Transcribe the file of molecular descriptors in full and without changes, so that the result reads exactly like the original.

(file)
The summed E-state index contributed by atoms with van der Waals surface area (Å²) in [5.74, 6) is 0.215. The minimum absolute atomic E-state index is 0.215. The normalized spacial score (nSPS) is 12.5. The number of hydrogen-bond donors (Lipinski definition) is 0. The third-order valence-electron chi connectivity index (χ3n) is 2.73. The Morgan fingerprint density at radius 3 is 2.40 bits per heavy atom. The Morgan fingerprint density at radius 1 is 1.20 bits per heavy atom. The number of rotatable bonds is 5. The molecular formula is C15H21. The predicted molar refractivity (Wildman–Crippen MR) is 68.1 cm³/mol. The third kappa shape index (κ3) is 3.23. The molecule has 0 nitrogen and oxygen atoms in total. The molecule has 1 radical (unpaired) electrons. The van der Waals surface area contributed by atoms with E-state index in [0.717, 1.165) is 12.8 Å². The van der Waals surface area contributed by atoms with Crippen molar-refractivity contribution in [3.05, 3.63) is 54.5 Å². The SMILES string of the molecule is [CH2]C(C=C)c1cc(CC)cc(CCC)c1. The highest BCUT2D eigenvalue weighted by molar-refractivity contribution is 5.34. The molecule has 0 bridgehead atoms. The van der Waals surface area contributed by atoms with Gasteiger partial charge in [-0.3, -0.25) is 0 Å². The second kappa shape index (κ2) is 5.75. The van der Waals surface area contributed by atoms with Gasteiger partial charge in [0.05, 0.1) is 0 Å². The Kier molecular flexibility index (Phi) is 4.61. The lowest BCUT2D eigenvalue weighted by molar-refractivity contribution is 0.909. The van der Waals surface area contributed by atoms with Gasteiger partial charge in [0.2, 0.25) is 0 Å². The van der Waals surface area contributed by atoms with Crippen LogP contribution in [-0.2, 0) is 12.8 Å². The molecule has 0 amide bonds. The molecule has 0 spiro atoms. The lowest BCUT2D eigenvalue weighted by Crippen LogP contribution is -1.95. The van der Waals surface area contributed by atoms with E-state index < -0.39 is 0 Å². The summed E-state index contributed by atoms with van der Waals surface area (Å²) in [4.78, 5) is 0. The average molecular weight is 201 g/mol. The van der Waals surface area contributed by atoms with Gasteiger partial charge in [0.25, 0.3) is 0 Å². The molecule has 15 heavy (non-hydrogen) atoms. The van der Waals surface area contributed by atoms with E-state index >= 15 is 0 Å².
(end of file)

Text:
The summed E-state index contributed by atoms with van der Waals surface area (Å²) in [5.74, 6) is 0.215. The minimum absolute atomic E-state index is 0.215. The normalized spacial score (nSPS) is 12.5. The number of hydrogen-bond donors (Lipinski definition) is 0. The third-order valence-electron chi connectivity index (χ3n) is 2.73. The Morgan fingerprint density at radius 3 is 2.40 bits per heavy atom. The Morgan fingerprint density at radius 1 is 1.20 bits per heavy atom. The number of rotatable bonds is 5. The molecular formula is C15H21. The predicted molar refractivity (Wildman–Crippen MR) is 68.1 cm³/mol. The third kappa shape index (κ3) is 3.23. The molecule has 0 nitrogen and oxygen atoms in total. The molecule has 1 radical (unpaired) electrons. The van der Waals surface area contributed by atoms with E-state index in [0.717, 1.165) is 12.8 Å². The van der Waals surface area contributed by atoms with Crippen molar-refractivity contribution in [3.05, 3.63) is 54.5 Å². The SMILES string of the molecule is [CH2]C(C=C)c1cc(CC)cc(CCC)c1. The highest BCUT2D eigenvalue weighted by molar-refractivity contribution is 5.34. The molecule has 0 bridgehead atoms. The van der Waals surface area contributed by atoms with Gasteiger partial charge in [-0.3, -0.25) is 0 Å². The second kappa shape index (κ2) is 5.75. The van der Waals surface area contributed by atoms with Gasteiger partial charge in [0.05, 0.1) is 0 Å². The Kier molecular flexibility index (Phi) is 4.61. The lowest BCUT2D eigenvalue weighted by molar-refractivity contribution is 0.909. The van der Waals surface area contributed by atoms with Gasteiger partial charge in [0.2, 0.25) is 0 Å². The van der Waals surface area contributed by atoms with Crippen LogP contribution in [-0.2, 0) is 12.8 Å². The molecule has 0 amide bonds. The molecule has 0 spiro atoms. The lowest BCUT2D eigenvalue weighted by Crippen LogP contribution is -1.95. The van der Waals surface area contributed by atoms with E-state index < -0.39 is 0 Å². The summed E-state index contributed by atoms with van der Waals surface area (Å²) in [4.78, 5) is 0. The average molecular weight is 201 g/mol. The van der Waals surface area contributed by atoms with Gasteiger partial charge in [0.25, 0.3) is 0 Å². The molecule has 15 heavy (non-hydrogen) atoms. The van der Waals surface area contributed by atoms with E-state index >= 15 is 0 Å².